DSS
Decision Sciences & Systems
Technical University of Munich
 

Prof. Dr. Felix Brandt, M.Sc. Florian Brandl, M.Sc. Johannes Hofbauer, and B.Sc. Christian Stricker

Lecture and Tutorials in SS2016

Algorithmic Game Theory (IN2239)

Organization

  • Lecture: Tuesdays 14.15 - 15.45, Interims HS 2 (5620.01.102) (starting on April 11th, 2016)
  • Tutorials: (starting on April 18th or 19th, 2016, respectively; registration opens on April 11th, 2016, 20.00 via TUMonline)
    • Group 1: Mondays 10.15 - 11.45, 01.10.011
    • Group 2: Mondays 18.00 - 19.30, 01.10.011
    • Group 3: Tuesdays 10.15 - 11.45, 01.10.011
  • SWS: 2+2
  • Credits: 5
  • Classification: "Formale Methoden und ihre Anwendungen" (FMA)
  • Module description: IN2239
  • Language: English
  • Office hours: by arrangement
  • Exam: July 13th, 2016, 18.00 - 20.00, MW2001
  • Exam registration: May 16th to June 30th, 2016 (via TUMonline)
 
IMPORTANT NOTICE: This is a theory course. It is expected that participants are familiar with formal mathematics, concepts such as continuity or convexity, and standard proof techniques. Additionally, basic knowledge about NP-completeness and linear programming is useful.

Content

Algorithmic game theory is a young research area at the intersection of theoretical computer science, mathematics, and economics that deals with the optimal strategic behavior in interactive situations. In this course, particular attention will be paid to algorithmic aspects of game-theoretic solution concepts such as Nash equilibrium and the abstract design of economic mechanisms. The concrete design of specific mechanisms for resource allocation (auctions) and collective choice (voting rules) is covered by the courses Auction Theory and Market Design and Computational Social Choice, respectively.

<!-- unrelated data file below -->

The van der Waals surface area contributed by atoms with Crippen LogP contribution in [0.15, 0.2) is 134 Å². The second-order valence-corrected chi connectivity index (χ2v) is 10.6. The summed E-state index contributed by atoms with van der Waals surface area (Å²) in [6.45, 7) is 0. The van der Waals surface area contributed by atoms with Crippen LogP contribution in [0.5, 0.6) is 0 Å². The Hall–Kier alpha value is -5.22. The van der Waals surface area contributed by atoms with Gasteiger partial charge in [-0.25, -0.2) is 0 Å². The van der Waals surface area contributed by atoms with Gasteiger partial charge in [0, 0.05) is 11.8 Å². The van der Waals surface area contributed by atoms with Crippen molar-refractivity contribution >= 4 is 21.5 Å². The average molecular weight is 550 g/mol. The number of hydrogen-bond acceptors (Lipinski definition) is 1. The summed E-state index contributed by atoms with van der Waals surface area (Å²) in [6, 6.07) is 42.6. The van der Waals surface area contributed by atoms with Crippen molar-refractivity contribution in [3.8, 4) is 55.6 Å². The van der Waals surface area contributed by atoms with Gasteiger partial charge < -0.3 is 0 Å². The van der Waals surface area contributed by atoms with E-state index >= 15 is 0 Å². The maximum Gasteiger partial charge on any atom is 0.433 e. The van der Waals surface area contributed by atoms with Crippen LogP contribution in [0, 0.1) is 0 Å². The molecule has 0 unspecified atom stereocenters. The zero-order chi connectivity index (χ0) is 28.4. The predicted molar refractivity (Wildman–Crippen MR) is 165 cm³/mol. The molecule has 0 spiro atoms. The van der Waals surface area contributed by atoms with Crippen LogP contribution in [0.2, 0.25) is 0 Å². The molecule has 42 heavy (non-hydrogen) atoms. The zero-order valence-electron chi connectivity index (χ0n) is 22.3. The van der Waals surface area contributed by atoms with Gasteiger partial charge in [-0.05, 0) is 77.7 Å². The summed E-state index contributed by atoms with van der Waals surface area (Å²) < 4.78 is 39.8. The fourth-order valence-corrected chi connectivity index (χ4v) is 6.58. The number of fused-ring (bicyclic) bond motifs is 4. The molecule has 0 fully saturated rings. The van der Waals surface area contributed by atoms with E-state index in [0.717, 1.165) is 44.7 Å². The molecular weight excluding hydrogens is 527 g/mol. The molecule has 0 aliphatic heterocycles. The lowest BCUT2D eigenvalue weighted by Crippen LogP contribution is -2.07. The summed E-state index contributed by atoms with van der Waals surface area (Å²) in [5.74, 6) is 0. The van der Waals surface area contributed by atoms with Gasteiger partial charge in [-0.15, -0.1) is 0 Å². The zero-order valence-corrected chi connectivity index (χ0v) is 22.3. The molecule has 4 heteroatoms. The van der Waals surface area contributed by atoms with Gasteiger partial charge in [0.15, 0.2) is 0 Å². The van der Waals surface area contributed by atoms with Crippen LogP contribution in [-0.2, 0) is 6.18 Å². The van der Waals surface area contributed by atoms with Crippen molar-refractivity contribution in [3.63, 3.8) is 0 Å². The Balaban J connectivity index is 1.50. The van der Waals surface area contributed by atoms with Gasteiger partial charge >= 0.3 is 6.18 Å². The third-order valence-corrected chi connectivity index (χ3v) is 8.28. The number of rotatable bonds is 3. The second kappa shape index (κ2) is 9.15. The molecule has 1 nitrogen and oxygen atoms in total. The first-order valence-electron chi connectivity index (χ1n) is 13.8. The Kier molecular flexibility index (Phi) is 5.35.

Tentative list of topics:

  • Utility theory (preference relations, expected utility, von Neumann-Morgenstern preferences)
  • Normal-form games (prisoner's dilemma, Pareto-dominance, dominance)
  • Nash equilibrium (pure and mixed equilibria, axiomatization)
  • Computing equilibria (hardness, support enumeration, zero-sum games, minimax theorem, linear programming)
  • Alternative solution concepts (equilibrium refinements, Shapley's saddle)
  • Concise representations (graphical games, anonymous games)
  • Extensive-form games (subgame-perfect equilibria)
  • Mechanism design (Gibbard-Satterthwaite impossibility, Nash implementation, quasi-linear preferences, VCG mechanism)
  • Cooperative games (Shapley value, coalition formation)
  • Stable matchings (Gale-Shapley algorithm, hedonic games)

Exercises

There will be one exercise sheet after every lecture containing G-, H- and T-exercises. Additional Q-exercises will be available in Moodle.
 
  • G(ame)-exercises: Students' answers have to be submitted by midnight (i.e., 23.59) each Saturday before the next tutorial. Results will be presented in the subsequent tutorial. Points earned here can help improve the final grade, please see below for details.
  • H(omework)-exercises: Should be prepared before the tutorial and can be handed in on a voluntary basis. Will be discussed in detail in the tutorial. Solution hints will be published online afterwards.
  • T(utor)-exercises: Will be presented by the tutor in the tutorial. Solution hints will be published online afterwards. Students are not expected to prepare them beforehand.